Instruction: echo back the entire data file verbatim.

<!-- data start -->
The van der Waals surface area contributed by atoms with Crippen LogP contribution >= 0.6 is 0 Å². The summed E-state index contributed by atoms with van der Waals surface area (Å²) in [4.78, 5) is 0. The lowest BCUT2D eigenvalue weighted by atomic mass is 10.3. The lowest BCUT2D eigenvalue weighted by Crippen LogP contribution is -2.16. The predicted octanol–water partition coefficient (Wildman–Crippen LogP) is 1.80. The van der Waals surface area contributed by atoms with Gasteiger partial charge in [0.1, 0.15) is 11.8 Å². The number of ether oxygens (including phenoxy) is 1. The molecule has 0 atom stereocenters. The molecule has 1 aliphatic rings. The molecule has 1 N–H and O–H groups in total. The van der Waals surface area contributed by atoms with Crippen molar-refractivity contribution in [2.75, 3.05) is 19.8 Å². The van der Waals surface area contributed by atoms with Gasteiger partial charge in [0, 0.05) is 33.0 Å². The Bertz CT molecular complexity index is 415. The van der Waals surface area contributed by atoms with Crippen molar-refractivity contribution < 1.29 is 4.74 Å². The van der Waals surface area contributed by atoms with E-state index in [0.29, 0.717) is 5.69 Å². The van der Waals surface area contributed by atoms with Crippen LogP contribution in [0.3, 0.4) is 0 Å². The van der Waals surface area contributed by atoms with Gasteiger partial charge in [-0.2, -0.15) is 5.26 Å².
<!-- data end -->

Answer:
The van der Waals surface area contributed by atoms with Crippen LogP contribution >= 0.6 is 0 Å². The summed E-state index contributed by atoms with van der Waals surface area (Å²) in [4.78, 5) is 0. The lowest BCUT2D eigenvalue weighted by atomic mass is 10.3. The lowest BCUT2D eigenvalue weighted by Crippen LogP contribution is -2.16. The predicted octanol–water partition coefficient (Wildman–Crippen LogP) is 1.80. The van der Waals surface area contributed by atoms with Gasteiger partial charge in [0.1, 0.15) is 11.8 Å². The number of ether oxygens (including phenoxy) is 1. The molecule has 0 atom stereocenters. The molecule has 1 aliphatic rings. The molecule has 1 N–H and O–H groups in total. The van der Waals surface area contributed by atoms with Crippen molar-refractivity contribution in [2.75, 3.05) is 19.8 Å². The van der Waals surface area contributed by atoms with Gasteiger partial charge in [0, 0.05) is 33.0 Å². The Bertz CT molecular complexity index is 415. The van der Waals surface area contributed by atoms with Crippen molar-refractivity contribution < 1.29 is 4.74 Å². The van der Waals surface area contributed by atoms with E-state index in [0.29, 0.717) is 5.69 Å². The van der Waals surface area contributed by atoms with Crippen LogP contribution in [0.3, 0.4) is 0 Å². The van der Waals surface area contributed by atoms with Gasteiger partial charge in [-0.2, -0.15) is 5.26 Å².